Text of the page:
Chief Executive Officer
A Tale of Two Seasons
It was like the circus coming to town—only bigger. You could just feel the excitement in the air, building day by day for months. Posters were plastered on storefronts and shop windows, and the news covered it like the next big storm on the horizon.
The date was September 1971—and Evel Knievel, the world-famous daredevil, was barnstorming his way across the US and making his way to our town and the Kansas State Fair.
Like every kid, I couldn’t wait. All I wanted was for that day to arrive.
Then it hit me. Every day I crossed off the calendar not only shortened the countdown to Evel Knievel, but it also meant Labor Day was just around the corner. And there was no denying what that meant.
Today, Labor Day brings a long weekend, backyard barbecues, and time spent with people who are special to us. It also marks the start of a transitory time as the Earth shifts from summer to fall in the Northern Hemisphere, and from winter to spring in the Southern Hemisphere.
But as a grade-school kid, I knew Labor Day signaled only one thing: summer ending—and a new school year beginning.
It was no surprise. Every year, just like clockwork, the week before school started, we always went to the five-and-dime store to buy a new lunchbox and all my school supplies in one swoop—then the Sears store for corduroy pants, three shirts, and a pair of Converse sneakers.
Except—that year was different.
I was caught between two seasons—summer ending and school beginning—amid a swirl of emotions I couldn’t quite reconcile. The thought of being back in the classroom every day was not necessarily inspiring. But then I thought of Evel riding into town with all that fanfare, and my excitement skyrocketed. Not only that—I still had the last precious days of summer to enjoy.
That’s a lesson for all of us today. We are in the midst of a multi-year cyclical reset—ranging from interest rates, to how we work, how we consume, and how we are entertained.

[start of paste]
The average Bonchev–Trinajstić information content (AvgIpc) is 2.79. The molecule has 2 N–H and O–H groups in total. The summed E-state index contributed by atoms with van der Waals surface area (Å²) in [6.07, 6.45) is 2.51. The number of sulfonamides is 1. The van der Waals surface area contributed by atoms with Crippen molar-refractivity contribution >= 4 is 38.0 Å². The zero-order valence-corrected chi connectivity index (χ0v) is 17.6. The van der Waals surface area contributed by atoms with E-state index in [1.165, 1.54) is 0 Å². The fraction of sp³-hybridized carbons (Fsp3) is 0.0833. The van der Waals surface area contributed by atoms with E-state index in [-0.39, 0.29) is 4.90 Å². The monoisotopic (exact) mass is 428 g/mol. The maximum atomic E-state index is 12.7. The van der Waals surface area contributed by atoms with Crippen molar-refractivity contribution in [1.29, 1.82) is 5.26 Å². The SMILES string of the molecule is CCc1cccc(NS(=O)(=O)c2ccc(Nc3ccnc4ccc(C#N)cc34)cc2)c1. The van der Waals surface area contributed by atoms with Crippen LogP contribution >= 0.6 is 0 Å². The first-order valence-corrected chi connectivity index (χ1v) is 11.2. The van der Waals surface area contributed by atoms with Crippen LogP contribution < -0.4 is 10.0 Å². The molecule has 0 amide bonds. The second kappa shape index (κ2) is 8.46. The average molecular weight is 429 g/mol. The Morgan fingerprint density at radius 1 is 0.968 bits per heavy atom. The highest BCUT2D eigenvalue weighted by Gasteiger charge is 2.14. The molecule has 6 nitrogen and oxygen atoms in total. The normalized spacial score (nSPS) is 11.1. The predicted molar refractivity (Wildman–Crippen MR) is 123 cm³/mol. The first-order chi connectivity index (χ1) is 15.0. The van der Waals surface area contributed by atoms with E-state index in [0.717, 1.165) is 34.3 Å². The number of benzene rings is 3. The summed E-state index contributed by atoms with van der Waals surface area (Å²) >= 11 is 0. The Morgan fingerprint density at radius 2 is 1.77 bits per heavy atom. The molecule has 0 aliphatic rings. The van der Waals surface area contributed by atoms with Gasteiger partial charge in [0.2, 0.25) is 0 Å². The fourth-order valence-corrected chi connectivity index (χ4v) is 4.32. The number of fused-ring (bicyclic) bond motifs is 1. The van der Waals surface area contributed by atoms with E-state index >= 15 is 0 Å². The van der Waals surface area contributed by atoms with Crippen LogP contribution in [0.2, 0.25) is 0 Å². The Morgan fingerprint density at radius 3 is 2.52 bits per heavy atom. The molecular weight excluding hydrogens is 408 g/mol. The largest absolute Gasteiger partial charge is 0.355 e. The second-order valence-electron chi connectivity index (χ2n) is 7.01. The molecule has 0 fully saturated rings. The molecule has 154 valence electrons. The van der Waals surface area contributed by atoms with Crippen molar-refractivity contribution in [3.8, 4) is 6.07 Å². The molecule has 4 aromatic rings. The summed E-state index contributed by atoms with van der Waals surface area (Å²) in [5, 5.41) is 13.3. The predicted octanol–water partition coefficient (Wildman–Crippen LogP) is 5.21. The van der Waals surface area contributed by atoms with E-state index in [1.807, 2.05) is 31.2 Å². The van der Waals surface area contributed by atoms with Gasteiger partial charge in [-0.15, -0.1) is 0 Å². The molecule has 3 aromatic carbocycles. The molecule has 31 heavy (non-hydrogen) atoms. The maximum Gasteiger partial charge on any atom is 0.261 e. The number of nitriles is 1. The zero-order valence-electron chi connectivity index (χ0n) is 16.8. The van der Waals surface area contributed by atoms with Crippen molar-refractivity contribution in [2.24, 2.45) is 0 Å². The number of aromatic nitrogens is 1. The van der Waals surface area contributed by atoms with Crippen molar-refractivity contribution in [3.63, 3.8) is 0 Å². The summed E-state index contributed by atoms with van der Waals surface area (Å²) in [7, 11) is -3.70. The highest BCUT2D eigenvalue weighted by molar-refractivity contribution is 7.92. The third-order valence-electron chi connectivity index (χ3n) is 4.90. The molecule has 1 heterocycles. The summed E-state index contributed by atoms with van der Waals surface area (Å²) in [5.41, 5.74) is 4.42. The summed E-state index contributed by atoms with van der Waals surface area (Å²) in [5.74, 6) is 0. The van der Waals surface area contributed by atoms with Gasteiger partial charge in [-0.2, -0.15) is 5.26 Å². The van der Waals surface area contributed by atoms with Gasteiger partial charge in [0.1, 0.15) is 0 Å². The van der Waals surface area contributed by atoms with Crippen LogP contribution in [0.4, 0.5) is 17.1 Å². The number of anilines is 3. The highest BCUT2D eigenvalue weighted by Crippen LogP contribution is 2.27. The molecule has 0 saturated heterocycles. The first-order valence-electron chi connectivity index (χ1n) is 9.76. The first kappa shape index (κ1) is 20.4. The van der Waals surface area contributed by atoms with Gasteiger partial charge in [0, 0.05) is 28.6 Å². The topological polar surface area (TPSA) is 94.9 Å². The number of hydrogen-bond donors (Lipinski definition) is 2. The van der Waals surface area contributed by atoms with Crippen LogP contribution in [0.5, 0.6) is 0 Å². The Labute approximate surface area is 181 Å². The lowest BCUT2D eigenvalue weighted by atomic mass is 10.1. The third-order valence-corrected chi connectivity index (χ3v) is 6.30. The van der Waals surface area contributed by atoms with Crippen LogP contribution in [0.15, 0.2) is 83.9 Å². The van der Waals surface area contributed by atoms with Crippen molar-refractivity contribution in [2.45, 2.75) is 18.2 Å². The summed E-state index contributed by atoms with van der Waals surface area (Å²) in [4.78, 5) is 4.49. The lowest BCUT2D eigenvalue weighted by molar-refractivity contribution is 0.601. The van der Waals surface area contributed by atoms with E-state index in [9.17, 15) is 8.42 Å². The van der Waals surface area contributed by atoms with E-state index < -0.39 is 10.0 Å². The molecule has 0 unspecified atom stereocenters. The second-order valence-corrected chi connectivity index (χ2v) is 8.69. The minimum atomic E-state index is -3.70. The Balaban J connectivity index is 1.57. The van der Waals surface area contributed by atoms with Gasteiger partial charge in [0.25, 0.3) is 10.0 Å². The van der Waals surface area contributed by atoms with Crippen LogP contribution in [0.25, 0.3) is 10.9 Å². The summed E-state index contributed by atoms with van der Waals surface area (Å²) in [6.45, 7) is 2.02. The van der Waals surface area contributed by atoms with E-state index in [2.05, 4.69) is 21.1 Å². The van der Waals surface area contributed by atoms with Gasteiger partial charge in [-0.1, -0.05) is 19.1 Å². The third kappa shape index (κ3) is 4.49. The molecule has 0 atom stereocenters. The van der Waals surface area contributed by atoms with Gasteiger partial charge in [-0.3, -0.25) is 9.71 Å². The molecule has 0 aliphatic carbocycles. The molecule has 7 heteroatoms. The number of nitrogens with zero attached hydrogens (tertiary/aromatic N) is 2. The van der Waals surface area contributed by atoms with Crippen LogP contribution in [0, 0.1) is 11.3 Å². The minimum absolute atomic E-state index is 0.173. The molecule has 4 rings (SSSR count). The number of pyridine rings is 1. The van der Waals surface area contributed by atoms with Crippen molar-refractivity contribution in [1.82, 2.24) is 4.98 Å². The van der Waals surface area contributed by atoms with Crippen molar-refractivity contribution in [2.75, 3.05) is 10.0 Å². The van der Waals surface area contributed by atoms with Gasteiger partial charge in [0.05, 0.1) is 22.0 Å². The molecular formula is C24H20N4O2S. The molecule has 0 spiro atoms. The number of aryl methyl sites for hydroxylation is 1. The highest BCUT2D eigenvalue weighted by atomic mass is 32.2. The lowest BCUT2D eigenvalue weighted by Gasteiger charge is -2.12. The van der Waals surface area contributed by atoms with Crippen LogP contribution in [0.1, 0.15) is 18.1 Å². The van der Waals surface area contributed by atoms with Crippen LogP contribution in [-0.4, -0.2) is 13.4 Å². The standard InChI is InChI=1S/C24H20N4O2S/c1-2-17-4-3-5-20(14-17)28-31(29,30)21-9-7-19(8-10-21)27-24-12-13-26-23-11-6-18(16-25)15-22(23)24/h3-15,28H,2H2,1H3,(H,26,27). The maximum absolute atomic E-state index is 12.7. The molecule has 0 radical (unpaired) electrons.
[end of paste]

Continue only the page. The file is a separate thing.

We can’t wish away the present for a future we don’t know yet. Getting caught up in what will be, or clinging to what was, will rob us of the enjoyment of what is now.
After all, we are human beings—not human doings.
And that’s a reminder to leaders. While we’re certainly not where we used to be, and not yet where we want to be, we still need to take the time to pause.
It’s like being “in neutral”—a gear we may not fully appreciate. But without it, we can get stuck—even stall. The pause is what allows us to stop, relax, reflect—and then shift forward.
And that’s exactly what happened the day Evel Knievel finally came to town.
Cheers and applause filled the stands as the announcer’s voice boomed over the loudspeakers. Wearing a white jumpsuit and matching helmet, Evel climbed on his Harley-Davidson XR-750.
He paused and revved the engine—as if surveying that long row of 10 large trucks he was about to jump over.
With a roar, he took off at full speed and launched off the ramp—flying over every one of those trucks. We all held our breath as he seemed suspended in the air forever.
Then he landed—perfectly.
Look up, look out, look forward—but always look inward.
No matter our time or season, may we savor this moment.